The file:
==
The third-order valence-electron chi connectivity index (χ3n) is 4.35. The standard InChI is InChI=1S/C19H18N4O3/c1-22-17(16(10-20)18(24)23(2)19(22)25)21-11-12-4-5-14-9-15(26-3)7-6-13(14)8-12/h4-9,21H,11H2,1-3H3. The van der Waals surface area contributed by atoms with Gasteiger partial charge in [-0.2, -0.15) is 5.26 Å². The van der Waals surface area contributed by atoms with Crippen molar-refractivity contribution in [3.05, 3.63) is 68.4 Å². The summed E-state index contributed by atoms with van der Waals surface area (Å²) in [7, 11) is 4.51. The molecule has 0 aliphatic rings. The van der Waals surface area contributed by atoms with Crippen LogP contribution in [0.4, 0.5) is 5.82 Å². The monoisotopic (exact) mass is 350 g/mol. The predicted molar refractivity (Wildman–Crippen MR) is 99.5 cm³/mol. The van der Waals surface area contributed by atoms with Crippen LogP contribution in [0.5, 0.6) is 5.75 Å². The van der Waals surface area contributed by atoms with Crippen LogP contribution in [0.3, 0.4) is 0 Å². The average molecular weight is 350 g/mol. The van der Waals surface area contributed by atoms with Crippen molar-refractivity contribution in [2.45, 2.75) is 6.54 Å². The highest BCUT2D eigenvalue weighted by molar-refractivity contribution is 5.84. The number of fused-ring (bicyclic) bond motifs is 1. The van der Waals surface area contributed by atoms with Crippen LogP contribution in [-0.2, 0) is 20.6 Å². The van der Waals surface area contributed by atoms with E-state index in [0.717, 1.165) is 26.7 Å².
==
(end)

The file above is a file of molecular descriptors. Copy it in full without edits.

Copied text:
The third-order valence-electron chi connectivity index (χ3n) is 4.35. The standard InChI is InChI=1S/C19H18N4O3/c1-22-17(16(10-20)18(24)23(2)19(22)25)21-11-12-4-5-14-9-15(26-3)7-6-13(14)8-12/h4-9,21H,11H2,1-3H3. The van der Waals surface area contributed by atoms with Gasteiger partial charge in [-0.2, -0.15) is 5.26 Å². The van der Waals surface area contributed by atoms with Crippen molar-refractivity contribution in [3.05, 3.63) is 68.4 Å². The summed E-state index contributed by atoms with van der Waals surface area (Å²) in [7, 11) is 4.51. The molecule has 0 aliphatic rings. The van der Waals surface area contributed by atoms with Crippen LogP contribution in [0.4, 0.5) is 5.82 Å². The monoisotopic (exact) mass is 350 g/mol. The predicted molar refractivity (Wildman–Crippen MR) is 99.5 cm³/mol. The van der Waals surface area contributed by atoms with Crippen LogP contribution in [0.5, 0.6) is 5.75 Å². The van der Waals surface area contributed by atoms with Crippen LogP contribution in [0.3, 0.4) is 0 Å². The average molecular weight is 350 g/mol. The van der Waals surface area contributed by atoms with Crippen molar-refractivity contribution in [2.45, 2.75) is 6.54 Å². The highest BCUT2D eigenvalue weighted by molar-refractivity contribution is 5.84. The number of fused-ring (bicyclic) bond motifs is 1. The van der Waals surface area contributed by atoms with Crippen LogP contribution in [-0.2, 0) is 20.6 Å². The van der Waals surface area contributed by atoms with E-state index in [0.717, 1.165) is 26.7 Å².